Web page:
Bengaluru-based automotive startup Ather Energy, which has been in the news for its much-awaited India's first premium electric smart scooter, the S340, has now taken upon itself to replicate Tesla Inc.’s charging infrastructure business model in India.

For the uninitiated, Tesla is a major American automaker, energy storage company, and solar panel manufacturer based out of Palo Alto, California. It is also known as the world’s most aggressive electric vehicle firm, having built over 5,400 superchargers with the goal of enabling long-distance travel for more than 200,000 Tesla owners around the world.

The startup, which is promoted by India’s largest two-wheeler company Hero MotoCorp Ltd, is currently meticulously working on preparing a blueprint to install charging stations at malls, restaurants, cinemas, offices and business parks. Their aim is to have at least some of these ready before the S340 launches next year, in 2018.

In October, 2016, Hero MotoCorp picked up a 26-30% stake in the Bengaluru-based startup through a Rs. 205-crore “strategic investment”. Some other big names that have invested in the startup include Tiger Global and Flipkart's Sachin and Binny Bansal.

The company, which was founded in the year 2013 by IIT Madras alumni Tarun Mehta and Swapnil Jain, currently faces its biggest hurdle in the country's Electricity Act, 2003. According to the act, an individual or private institution are not allowed to sell electricity directly in the Indian subcontinent. If one does aim to do that, they're required by the law to acquire a discom licence from the state electricity regulatory commission making them eligible to sell power.

The company has even written to the Prime Minister’s Office (PMO) voicing their concerns about the Act and requesting a change in the fourteen year old Act. The PMO ended up moving the request to the department of industrial policy and promotion (DIPP)—the government body for all start-up-related policies—which in turn passed it to the officials at the department of heavy industry.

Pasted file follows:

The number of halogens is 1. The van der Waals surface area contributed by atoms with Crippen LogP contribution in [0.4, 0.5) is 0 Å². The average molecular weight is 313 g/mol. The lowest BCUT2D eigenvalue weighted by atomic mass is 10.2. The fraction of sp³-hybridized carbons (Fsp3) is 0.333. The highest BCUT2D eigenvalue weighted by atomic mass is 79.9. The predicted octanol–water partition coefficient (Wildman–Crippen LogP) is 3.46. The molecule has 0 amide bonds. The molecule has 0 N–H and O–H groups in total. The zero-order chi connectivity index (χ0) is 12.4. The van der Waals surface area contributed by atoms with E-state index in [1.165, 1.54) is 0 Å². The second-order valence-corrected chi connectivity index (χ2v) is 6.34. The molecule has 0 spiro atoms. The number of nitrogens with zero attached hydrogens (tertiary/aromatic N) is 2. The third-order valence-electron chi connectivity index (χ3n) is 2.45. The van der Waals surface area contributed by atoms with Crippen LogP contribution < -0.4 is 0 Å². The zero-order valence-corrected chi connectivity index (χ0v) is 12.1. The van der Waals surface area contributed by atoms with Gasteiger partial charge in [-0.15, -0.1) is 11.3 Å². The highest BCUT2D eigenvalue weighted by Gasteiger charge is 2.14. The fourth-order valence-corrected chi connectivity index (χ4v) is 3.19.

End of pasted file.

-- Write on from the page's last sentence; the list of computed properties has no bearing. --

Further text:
According to a report in live mint, the latest update on the matter is that the secretary in the department of heavy industry has written to the ministry of power to address the issue, and Ather has been assured that the matter is being looked into and a policy change might be in the pipeline.

The startup, if allowed to sell electricity through its own charging stations, plans to open the infrastructure for usage for other electric vehicle makers as well.

According to experts in the sector, there is an urgent need for regulatory clarity in order attract investments to the sector. Currently, there is no clarity on the regulatory aspect of sale of electricity by third parties to electric vehicles, which is not permitted under the 2003 Electricity Act.

Let's see if the ministry of power comes through on the matter and introduces a change in the policy as soon as possible so that Ather can get to work.

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